Current Events Reflections

How to Properly Celebrate a Civil Rights Law During a Pandemic in Which Its Subjects Were Left to Die: The Americans With Disabilities Act

Fret not, dear friends, the celebration of the Americans with Disabilities Act is here. Sure, it is occurring during a pandemic that began with major publications disseminating eugenicist theories and articles like “I think 72, is a long enough life, don’t you?” and “Why are you all running scared? It’s only those with ‘underlying conditions’ and the elderly that will die!” But, even with all of that, we can agree to celebrate this landmark law! Many people, our elders fought and died waiting for its passage.

I cannot be the only disabled person conflicted about the anniversary of this landmark legislation. Yes, I recognize that there are many who came before me that fought for it and continue to advocate for its applications in daily life, but as a Black disabled person, I also recognize the way it’s been selectively enforced, attacked and utilized to create a wedge between disability and worker’s rights.

Prior to the pandemic, disabled people were told that the accessibility we needed was cost-prohibitive and unlikely to be implemented only to watch as the institutions that barred our inclusion make those tools available now that nondisabled people needed them. We called for polling places and voting procedures to be made accessible only to watch as politicians shut down polling places in predominantly black neighborhoods. We begged for businesses to be inclusive and accessible to disabled customers only for accessibility to be pitted against small businesses and workers’ rights.

And now, unironically, they celebrate.

They celebrate not weighed down by their own words calculating the amount of acceptable death it would take to reopen the economy. They post our pictures celebrating their own “diversity and inclusion” without confronting the fact they only became accessible because of a pandemic and as they loudly push to reopen, they amplify our voices for now with no plan to continue to include the disability community as businesses start to reopen.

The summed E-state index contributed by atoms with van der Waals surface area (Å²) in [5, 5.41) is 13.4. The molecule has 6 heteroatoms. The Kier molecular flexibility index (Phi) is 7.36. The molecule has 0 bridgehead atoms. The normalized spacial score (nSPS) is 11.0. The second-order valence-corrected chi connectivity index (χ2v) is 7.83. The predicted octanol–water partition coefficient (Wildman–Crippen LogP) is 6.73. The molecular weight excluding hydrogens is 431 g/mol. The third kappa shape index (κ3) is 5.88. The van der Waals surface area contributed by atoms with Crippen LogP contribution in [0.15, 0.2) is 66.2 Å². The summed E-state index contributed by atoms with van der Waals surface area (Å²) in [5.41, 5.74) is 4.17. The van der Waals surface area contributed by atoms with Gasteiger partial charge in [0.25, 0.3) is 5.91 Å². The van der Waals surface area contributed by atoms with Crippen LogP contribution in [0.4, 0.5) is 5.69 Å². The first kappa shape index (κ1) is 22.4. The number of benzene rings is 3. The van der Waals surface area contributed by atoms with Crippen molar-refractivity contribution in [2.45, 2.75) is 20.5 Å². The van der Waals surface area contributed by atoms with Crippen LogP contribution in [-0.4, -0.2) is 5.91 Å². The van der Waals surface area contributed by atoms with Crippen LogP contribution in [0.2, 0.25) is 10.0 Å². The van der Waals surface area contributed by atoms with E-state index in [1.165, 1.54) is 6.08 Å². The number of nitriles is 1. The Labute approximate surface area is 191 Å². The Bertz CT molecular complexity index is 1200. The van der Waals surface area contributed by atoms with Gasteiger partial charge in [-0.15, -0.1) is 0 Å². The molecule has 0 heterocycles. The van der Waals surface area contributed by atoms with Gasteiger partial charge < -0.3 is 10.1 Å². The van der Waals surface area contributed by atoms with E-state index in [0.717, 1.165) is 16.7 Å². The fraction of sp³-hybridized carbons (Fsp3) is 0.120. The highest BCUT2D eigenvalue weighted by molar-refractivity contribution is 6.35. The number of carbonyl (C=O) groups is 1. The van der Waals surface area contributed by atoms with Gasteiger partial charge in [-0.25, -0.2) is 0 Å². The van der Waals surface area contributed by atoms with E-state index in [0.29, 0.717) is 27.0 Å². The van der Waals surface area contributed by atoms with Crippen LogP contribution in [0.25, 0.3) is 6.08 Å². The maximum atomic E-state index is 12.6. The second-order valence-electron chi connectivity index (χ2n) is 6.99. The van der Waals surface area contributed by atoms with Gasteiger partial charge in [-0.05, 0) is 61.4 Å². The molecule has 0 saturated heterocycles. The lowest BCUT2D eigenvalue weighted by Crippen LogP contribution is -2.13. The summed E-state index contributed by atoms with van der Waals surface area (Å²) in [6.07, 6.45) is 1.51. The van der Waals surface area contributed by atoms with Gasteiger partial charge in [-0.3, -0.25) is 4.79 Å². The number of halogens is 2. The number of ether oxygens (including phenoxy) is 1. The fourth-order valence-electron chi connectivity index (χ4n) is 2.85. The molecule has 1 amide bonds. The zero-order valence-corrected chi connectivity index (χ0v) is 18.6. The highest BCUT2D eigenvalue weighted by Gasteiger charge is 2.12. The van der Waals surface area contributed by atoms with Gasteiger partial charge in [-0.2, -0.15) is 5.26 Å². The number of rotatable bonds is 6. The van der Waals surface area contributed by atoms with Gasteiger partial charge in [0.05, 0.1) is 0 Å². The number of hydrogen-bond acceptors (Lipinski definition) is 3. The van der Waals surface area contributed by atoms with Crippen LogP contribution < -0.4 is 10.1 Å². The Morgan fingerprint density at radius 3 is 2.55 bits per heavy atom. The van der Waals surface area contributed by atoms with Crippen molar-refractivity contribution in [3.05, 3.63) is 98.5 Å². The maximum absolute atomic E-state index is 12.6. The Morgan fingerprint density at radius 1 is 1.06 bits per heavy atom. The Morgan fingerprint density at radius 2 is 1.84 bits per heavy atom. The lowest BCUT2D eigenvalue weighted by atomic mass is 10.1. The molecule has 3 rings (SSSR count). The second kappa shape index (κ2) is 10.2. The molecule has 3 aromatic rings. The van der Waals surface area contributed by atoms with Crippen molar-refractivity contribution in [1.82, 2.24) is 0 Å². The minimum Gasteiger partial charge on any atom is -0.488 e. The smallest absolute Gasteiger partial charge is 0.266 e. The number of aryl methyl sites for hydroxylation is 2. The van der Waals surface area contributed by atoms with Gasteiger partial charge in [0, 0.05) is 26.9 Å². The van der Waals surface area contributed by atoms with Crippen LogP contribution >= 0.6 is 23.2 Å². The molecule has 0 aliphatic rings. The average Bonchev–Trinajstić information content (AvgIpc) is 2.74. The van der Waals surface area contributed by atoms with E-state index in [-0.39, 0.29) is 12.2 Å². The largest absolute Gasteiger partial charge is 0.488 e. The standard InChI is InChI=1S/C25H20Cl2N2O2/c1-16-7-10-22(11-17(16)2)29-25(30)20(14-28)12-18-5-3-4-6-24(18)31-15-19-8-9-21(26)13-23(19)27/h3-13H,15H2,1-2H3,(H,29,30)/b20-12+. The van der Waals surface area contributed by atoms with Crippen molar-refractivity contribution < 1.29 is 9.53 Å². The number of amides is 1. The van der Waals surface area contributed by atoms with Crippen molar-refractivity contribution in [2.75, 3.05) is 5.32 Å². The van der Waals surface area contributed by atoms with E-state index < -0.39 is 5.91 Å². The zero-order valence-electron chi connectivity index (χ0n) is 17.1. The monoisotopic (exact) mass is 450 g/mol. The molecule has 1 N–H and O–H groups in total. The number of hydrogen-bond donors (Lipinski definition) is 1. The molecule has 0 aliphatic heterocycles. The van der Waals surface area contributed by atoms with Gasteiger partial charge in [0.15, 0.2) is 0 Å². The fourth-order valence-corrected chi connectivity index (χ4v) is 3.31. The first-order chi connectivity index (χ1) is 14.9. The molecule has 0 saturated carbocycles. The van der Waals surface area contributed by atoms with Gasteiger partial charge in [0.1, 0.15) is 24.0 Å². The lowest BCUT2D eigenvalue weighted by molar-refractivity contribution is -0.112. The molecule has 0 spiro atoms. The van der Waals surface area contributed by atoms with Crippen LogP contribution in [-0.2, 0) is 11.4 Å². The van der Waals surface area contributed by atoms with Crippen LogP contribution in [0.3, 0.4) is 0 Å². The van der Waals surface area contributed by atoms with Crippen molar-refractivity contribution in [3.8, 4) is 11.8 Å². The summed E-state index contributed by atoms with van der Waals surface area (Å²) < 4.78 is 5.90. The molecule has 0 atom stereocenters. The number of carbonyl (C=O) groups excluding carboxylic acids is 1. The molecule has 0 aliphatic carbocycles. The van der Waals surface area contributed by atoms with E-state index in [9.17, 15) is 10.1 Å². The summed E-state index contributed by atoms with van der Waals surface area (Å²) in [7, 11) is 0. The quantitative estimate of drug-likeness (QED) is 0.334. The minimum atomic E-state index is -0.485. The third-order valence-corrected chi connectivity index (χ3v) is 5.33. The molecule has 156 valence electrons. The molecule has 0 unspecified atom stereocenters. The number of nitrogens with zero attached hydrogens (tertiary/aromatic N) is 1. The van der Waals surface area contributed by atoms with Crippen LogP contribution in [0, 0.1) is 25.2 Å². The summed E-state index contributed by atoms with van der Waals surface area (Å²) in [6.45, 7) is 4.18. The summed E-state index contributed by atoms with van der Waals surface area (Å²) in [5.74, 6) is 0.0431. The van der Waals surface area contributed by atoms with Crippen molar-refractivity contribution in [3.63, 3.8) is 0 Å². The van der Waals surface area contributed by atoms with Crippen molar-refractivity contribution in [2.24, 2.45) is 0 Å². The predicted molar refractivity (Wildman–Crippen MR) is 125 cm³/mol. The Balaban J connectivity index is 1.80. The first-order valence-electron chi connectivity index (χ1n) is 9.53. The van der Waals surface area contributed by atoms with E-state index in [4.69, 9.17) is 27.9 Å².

I’m angry.

But I am also filled with love and gratitude for my community.

Celebrating the passage of civil rights laws has always felt, to me, like celebrating this country for finally doing what it should have done in the first place. We uplift and deify martyrs fighting for progress when they should have been able to live freely according to the ideals this country claims to be about. (We know they’re not about that life.)

So, I have made a compromise: I will celebrate the community that saved my life, not the country that threatened it in the first place.

Disabled people shouldn’t have to be resilient, but I celebrate our resilience anyway.

Disabled people shouldn’t have to be creative to combat an inaccessible world, but I celebrate our creativity anyway.

Disabled people shouldn’t have to shout for equity and inclusion, but the chorus of our voices is a melody that brings me to tears in gratitude.

So, today, if you’re feeling conflicted or demoralized on this day, the 30th anniversary of the Americans with Disabilities Act, I ask that you celebrate this community. I ask that you celebrate yourselves. I ask that you celebrate the elders that have made it this far alongside us.

So here’s to all of you, the reason why I celebrate today.


  1. You beautifully express the truth of the enormous anger that I think most disabled people harbor regarding the lip service given to inclusion. Every little thing is only grudgingly given, only made available in the most minimal form to technically comply with law, but not to evince the spirit of inclusion. Thank you for saying it plainly.

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